But there are far too many singers from every country who might be audible and discernible, but they pronounce things wrong! Some of this comes in their training, while others have big accents in their native languages that they cannot minimize. While Olga Borodina, Maria Guleghina and Dmitri Hvorostovsky do credible work in other languages, many Russians and Ukrainians run afoul of vowels. There was a Russian tenor about twenty years ago with a beefy voice and ringing high notes, but his vowels in Italian and French were the stuff of high comedy. His O sound always became a constricted U, so that he would sing to Floria Tosca and call her Flurria Tewska. As Don José (Dewn Uhw-zay-UH) he sang to Carmen (Kwer-MAINYA) about la fleur (Lya Fwurya), crushing the poetry with every syllable he sang.
I have noticed that many fine singers who train in England, and have generally commendable pronunciation in Italian, all seem to pronounce the letter E as ee rather than the preferable ay (as in day) or the acceptable eh. You can hear this most often in that omnipresent noun, amore. Pavarotti would pronounce it ah-MORE-ay. Well-trained British artists might say ah-MORE-ee. Some people from Central and Eastern Europe might muddy the middle vowel and pronounce it, ah-MURR-eh. Any way you look at it, this is the love that dares not pronounce its name correctly.
The Twubble mit Itahlyen
It is no secret that I adored Hildegard Behrens as a singer, artist and person. Her performances in Wagner and Strauss were sensational in every way. She sang some Italian roles and managed well enough, but the text-heavy Tosca exposed a weakness. I heard all of her 1985 performances with Plácido Domingo and Cornel MacNeil when the Zefferilli production was new. She was very exciting, but often sounded like a cross between Marlene Dietrich and Barbara Walters as she recited iconic phrases that every opera lover knows by heart.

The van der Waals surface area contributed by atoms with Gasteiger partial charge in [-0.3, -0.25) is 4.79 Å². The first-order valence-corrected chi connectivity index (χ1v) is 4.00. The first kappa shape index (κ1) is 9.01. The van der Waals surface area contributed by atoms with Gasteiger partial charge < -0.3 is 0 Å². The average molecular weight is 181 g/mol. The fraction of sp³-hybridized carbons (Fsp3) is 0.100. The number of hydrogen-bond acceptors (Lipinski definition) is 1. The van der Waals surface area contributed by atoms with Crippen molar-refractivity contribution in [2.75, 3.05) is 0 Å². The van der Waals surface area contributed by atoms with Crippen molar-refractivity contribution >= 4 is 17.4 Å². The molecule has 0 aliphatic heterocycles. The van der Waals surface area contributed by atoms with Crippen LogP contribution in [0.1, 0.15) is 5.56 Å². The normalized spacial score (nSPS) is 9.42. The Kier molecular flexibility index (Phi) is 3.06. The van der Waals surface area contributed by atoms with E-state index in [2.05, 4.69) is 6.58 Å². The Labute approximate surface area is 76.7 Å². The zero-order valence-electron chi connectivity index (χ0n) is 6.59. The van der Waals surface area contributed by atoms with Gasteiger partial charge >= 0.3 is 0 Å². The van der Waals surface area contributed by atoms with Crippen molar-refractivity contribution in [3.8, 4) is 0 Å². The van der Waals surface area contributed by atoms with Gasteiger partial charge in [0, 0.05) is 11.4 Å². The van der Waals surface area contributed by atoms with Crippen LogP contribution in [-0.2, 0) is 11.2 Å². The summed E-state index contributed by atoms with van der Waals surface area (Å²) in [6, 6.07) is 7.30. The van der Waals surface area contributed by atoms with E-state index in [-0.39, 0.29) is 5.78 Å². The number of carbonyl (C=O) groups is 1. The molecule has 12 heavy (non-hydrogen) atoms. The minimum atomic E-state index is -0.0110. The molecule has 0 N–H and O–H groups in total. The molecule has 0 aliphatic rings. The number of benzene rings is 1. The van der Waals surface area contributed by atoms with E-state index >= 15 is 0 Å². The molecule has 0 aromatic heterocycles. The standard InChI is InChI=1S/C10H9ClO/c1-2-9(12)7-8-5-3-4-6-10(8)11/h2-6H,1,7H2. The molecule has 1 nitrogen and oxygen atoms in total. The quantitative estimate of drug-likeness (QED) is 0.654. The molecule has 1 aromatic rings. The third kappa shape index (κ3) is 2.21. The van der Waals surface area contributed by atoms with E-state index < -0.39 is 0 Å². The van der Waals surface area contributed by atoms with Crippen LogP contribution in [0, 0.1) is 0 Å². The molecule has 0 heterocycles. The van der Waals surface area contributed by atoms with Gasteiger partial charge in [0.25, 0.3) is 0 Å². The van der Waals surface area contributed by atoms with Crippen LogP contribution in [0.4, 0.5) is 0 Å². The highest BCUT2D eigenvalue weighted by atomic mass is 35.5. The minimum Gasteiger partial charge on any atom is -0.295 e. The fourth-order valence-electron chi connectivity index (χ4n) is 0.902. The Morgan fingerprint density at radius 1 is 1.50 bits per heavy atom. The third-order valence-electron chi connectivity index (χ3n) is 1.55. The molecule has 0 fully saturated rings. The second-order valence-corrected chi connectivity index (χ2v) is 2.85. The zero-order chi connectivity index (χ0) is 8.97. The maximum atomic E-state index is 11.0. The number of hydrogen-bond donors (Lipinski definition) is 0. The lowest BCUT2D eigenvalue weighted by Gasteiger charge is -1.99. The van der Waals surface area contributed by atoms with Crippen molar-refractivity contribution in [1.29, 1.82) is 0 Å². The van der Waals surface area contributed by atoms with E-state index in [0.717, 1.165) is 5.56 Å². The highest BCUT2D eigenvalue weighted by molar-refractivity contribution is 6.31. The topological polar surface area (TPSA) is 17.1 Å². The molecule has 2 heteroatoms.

In the early performances of the run she called Scarpia an "azzazzino" and, after stabbing him, cried "Maui! maui dannato, maui!," as if she were sending him off to a Hawaiian island. And, as she stood over his dead body, she ruefully observed, "E avanti a wooi twemava tutta Woma!"
Behrens continued to work on her pronunciation during the run of performances so, by the time it was documented on video, the roughest edges had been smoothed out. But if you watch this clip from the last part of Act Two of Tosca, you will see that Cornell MacNeil and, especially, Anthony Laciura did a much better job at saying the Italian words as Puccini would have wanted.
I am sending this post from the airport in Barcelona or, as the gate agent said, Barssalona. As I was typing these words, a woman with heels high enough to be in a film by Almodóvar, barked into her thellphone, “Donde ethtamos? Ethtamos en Barthelona!”
Which linguistic manglings have you enjoyed at the opera house?